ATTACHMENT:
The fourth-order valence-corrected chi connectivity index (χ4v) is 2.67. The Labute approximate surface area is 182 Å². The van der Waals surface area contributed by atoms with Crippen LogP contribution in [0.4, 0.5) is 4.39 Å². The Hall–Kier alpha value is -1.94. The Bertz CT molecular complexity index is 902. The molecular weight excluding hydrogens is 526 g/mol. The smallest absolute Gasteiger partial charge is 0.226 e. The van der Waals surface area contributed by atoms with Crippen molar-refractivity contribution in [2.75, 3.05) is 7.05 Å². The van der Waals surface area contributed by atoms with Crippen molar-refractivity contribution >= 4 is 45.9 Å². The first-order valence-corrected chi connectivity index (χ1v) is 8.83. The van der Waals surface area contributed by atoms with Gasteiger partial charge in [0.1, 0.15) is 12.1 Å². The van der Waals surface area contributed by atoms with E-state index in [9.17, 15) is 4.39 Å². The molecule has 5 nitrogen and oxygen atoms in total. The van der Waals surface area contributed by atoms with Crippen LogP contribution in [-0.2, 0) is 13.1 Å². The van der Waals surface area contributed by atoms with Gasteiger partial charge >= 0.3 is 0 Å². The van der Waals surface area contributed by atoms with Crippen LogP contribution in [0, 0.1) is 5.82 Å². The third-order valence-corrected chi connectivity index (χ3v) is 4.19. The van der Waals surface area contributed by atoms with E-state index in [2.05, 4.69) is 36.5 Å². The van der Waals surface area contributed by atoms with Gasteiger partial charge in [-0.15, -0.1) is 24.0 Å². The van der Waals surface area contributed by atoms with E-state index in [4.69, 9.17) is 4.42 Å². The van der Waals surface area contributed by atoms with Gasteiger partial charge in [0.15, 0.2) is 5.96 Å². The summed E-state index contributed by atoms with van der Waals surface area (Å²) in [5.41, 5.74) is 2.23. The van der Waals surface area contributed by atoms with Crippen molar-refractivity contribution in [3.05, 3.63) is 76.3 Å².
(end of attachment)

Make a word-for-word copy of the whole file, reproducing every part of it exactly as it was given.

The fourth-order valence-corrected chi connectivity index (χ4v) is 2.67. The Labute approximate surface area is 182 Å². The van der Waals surface area contributed by atoms with Crippen LogP contribution in [0.4, 0.5) is 4.39 Å². The Hall–Kier alpha value is -1.94. The Bertz CT molecular complexity index is 902. The molecular weight excluding hydrogens is 526 g/mol. The smallest absolute Gasteiger partial charge is 0.226 e. The van der Waals surface area contributed by atoms with Crippen molar-refractivity contribution in [2.75, 3.05) is 7.05 Å². The van der Waals surface area contributed by atoms with Crippen molar-refractivity contribution >= 4 is 45.9 Å². The first-order valence-corrected chi connectivity index (χ1v) is 8.83. The van der Waals surface area contributed by atoms with Gasteiger partial charge in [0.1, 0.15) is 12.1 Å². The van der Waals surface area contributed by atoms with E-state index in [9.17, 15) is 4.39 Å². The molecule has 5 nitrogen and oxygen atoms in total. The van der Waals surface area contributed by atoms with Crippen LogP contribution in [-0.2, 0) is 13.1 Å². The van der Waals surface area contributed by atoms with Gasteiger partial charge >= 0.3 is 0 Å². The van der Waals surface area contributed by atoms with Crippen LogP contribution in [0, 0.1) is 5.82 Å². The third-order valence-corrected chi connectivity index (χ3v) is 4.19. The van der Waals surface area contributed by atoms with E-state index in [2.05, 4.69) is 36.5 Å². The van der Waals surface area contributed by atoms with Gasteiger partial charge in [-0.15, -0.1) is 24.0 Å². The van der Waals surface area contributed by atoms with E-state index in [4.69, 9.17) is 4.42 Å². The van der Waals surface area contributed by atoms with Gasteiger partial charge in [0.15, 0.2) is 5.96 Å². The summed E-state index contributed by atoms with van der Waals surface area (Å²) in [5.41, 5.74) is 2.23. The van der Waals surface area contributed by atoms with Crippen molar-refractivity contribution in [3.05, 3.63) is 76.3 Å².